The Contrarian

I love to go along and get along and be hidden in a crowd.  However it is somewhat difficult to remain hidden when you are 6 feet and 3 and 1/2 inches tall…and not thin!  There is little that is more peaceful than being a member of a group that you agree with and support and feel little need to question.  But…what to do when you disagree with the majority of the people that you are associated with…including the powerful

I vividly recall when I disagreed with the untimely termination of chancellor Jo Ann Argersinger and and felt compelled to not hide our friendship or to refrain from speaking out on her behalf.  Those were some scary times for Mary Jane and I when I had my job threatened…and I was a full ten years away from retirement.  I felt that she was good for SIUC and that her firing was a spiteful and politically motivated event.  It was strongly intimated to me that a promotion was in my immediate future if I would just not demonstrate visible support for the fallen leader of the campus.  I not only refused to back down, but rather sent a message to the president of the university and the board of trustees that Jo Ann and Peter were my friends and that I did not intend on changing anything regarding my freedom to disagree with bureaucratic authority as long as I did not disrupt the operations of the housekeeping department that I oversaw.

I am of a different mind than many of my lifelong friends and family regarding current political leaders.  I respect their right to their opinion completely!  I have made a practice of not speaking out to hear the sound of my own voice.  I am a believer that silence is golden.  However when I feel strongly regarding an issue I do not feel badly about being the lone voice among the throng.

So often we are afraid to speak out.  We are afraid of rebuttal and snide remarks or of incurring the wrath of our colleagues that disagree with us.  This is an unfulfilling and diminished way to live life!

Whether it is the church or the workplace or the school or our place in society…we should, without fear or favor, speak out when we believe that we have witnessed wrong.

Something that I love about First Presbyterian Church is that it invites a diversity of opinions.  It is governed by an elected board of elders that are referred to as the Session.  These positions are three year terms.

The American War of Independence was fought by 13 colonies against Great Britain’s King George III… by a lot of contrarians!

In Pennsylvania, ‘Shell workers were told that they could either attend the Trump speech on Aug. 13 and get paid as normal, or stay home and lose a day’s pay, the latter of which would have had the effect of causing them to lose overtime pay later in the week.’    Snopes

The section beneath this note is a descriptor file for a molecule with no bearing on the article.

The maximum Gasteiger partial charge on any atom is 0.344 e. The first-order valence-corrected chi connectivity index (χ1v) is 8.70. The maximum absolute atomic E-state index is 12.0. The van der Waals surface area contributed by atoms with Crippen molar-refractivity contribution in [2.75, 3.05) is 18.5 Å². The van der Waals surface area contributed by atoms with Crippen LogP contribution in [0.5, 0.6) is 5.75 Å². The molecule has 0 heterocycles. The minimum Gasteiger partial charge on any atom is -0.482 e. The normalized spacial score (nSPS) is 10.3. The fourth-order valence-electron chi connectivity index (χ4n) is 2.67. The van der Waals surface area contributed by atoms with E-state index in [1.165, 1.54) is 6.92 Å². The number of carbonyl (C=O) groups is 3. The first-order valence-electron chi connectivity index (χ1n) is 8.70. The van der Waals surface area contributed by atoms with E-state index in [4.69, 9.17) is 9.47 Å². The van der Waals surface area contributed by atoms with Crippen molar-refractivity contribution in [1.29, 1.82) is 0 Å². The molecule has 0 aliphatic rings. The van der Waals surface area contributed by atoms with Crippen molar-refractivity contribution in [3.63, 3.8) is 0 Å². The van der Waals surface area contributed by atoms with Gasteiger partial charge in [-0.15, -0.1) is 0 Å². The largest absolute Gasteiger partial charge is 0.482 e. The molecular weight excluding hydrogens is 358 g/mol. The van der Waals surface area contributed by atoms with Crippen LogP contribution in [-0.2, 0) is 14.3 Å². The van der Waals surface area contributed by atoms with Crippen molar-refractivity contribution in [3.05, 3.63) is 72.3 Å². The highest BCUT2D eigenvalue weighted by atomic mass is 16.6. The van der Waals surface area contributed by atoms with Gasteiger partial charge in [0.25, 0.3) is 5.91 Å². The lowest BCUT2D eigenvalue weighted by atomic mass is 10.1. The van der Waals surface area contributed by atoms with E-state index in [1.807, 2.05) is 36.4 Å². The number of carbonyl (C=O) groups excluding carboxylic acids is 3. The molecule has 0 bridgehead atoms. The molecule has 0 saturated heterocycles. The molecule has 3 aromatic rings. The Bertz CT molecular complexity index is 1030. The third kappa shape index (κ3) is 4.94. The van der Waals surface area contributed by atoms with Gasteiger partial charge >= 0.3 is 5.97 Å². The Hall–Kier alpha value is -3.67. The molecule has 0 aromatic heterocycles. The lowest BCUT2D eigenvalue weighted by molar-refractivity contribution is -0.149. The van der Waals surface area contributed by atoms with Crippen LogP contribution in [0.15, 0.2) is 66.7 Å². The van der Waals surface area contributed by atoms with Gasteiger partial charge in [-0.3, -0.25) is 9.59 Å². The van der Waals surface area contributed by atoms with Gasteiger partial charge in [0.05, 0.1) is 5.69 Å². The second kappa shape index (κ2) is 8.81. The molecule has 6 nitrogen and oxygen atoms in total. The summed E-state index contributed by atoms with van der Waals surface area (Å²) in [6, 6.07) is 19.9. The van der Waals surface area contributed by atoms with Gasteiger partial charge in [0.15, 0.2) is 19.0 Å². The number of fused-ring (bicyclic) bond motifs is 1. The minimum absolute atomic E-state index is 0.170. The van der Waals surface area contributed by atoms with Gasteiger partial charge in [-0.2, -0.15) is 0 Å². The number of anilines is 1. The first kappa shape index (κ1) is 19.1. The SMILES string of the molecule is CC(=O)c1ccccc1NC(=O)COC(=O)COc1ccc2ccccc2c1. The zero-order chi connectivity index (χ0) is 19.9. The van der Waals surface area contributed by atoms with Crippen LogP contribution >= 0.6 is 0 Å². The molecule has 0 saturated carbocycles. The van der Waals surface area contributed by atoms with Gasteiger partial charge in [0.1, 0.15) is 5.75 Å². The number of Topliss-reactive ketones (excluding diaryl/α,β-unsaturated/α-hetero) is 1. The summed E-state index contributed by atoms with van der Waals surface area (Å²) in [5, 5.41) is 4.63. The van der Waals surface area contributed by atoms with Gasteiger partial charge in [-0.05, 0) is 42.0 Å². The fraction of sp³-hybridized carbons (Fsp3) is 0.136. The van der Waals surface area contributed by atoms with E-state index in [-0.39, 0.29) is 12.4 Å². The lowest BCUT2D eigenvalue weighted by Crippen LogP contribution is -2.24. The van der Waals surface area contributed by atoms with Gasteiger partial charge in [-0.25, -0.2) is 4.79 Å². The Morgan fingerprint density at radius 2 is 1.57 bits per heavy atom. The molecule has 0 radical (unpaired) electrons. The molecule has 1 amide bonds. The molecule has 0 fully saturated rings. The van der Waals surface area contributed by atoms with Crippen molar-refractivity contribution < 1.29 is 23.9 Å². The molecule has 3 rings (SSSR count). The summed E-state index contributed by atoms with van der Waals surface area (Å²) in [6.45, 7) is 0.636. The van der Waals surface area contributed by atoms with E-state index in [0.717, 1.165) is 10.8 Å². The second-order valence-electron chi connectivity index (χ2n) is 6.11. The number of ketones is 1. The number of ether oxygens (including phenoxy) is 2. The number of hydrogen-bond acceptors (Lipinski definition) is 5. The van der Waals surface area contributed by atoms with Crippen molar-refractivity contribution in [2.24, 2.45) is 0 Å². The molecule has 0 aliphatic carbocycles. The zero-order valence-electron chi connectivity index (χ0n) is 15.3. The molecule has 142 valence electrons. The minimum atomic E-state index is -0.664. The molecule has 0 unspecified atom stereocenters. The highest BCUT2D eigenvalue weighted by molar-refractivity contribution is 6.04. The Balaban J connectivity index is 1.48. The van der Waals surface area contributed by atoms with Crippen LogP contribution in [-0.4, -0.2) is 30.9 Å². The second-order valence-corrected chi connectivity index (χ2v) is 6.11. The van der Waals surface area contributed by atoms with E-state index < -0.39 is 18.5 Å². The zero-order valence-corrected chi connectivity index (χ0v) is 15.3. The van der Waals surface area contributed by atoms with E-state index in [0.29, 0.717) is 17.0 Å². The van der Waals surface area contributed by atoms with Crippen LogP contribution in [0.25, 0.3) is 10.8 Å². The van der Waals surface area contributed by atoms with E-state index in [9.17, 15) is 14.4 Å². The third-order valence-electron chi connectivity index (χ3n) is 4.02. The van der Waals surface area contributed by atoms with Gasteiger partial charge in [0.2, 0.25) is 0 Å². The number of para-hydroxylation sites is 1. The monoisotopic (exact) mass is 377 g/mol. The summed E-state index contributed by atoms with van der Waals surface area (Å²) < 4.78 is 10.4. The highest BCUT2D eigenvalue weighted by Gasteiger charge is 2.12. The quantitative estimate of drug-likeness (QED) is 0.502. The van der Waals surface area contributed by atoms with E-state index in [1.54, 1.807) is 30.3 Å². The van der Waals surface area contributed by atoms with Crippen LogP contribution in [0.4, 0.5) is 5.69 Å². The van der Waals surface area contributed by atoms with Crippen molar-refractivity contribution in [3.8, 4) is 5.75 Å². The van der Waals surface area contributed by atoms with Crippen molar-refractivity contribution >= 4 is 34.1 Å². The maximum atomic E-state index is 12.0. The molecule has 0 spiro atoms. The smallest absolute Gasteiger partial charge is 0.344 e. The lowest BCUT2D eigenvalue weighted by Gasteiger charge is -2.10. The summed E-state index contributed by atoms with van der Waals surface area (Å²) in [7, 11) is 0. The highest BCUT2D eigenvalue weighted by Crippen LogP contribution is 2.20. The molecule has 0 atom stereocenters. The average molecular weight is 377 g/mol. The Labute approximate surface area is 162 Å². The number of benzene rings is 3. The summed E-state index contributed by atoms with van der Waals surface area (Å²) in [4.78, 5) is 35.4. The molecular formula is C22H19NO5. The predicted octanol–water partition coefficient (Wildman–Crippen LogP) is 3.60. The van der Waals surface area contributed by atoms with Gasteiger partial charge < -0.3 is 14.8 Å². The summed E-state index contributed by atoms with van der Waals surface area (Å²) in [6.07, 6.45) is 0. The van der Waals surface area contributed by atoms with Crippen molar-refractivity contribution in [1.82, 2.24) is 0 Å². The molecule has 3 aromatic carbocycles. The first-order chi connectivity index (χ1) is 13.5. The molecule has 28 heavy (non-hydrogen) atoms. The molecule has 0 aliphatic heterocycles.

Although the Shell Plant contends that the policy of no pay for lack of attendance is likened to the option of not attending training events…nevertheless workers that did not clock in at 7 am and stand throughout lunch, but without lunch, were not paid…and the speech that was billed to be about energy…morphed into a political speech that was paid for with taxpayers money…although that is against the law.

Are you a member of a workplace that tells you what your opinion is?

Are you a member of a church that demands that all members expound the truth of the charismatic leader of the movement?

Speaking candidly and being proud of who you are and what you believe and your truth…is huge!  It will enhance your self confidence and enable you to better understand your identity.

The aberration of having sad and little men like presidential advisor Steven Miller and Ken Cuccinelli… advocate the erasure of the renown poem,The New Colossus, by Emma Lazarus that is on the Statue of Liberty and, according to, ‘The Trump administration’s top immigration official reworked the famous words on the Statue of Liberty in an interview Tuesday, saying America will only embrace immigrants who can ‘stand on their own two feet’ and ‘not become a public charge.’  In a subsequent interview, Ken Cuccinelli want a step further, saying the poem referred to ‘people coming from Europe.’    CBS News

‘The New Colossus’

By Emma Lazarus


‘Not like the brazen giant of Greek fame,

With conquering limbs astride from land to land;

Here at our sea-washed, sunset gates shall stand

A mighty woman with a torch, whose flame

Is the imprisoned lightening, and her name

Mother of Exiles, From her beacon-hand

Glows world-wide welcome; her mild eyes command

The air-bridged harbor that twin cities frame.

‘Keep, ancient lands, your storied pomp!’ cries she

With silent lips.  ‘Give me your tired, your poor,

Your huddled masses yearning to breath free,

The wretched refuse of your teeming shore.

Send these, the homeless, tempest-tost to me

I lift my lamp beside the golden door!’



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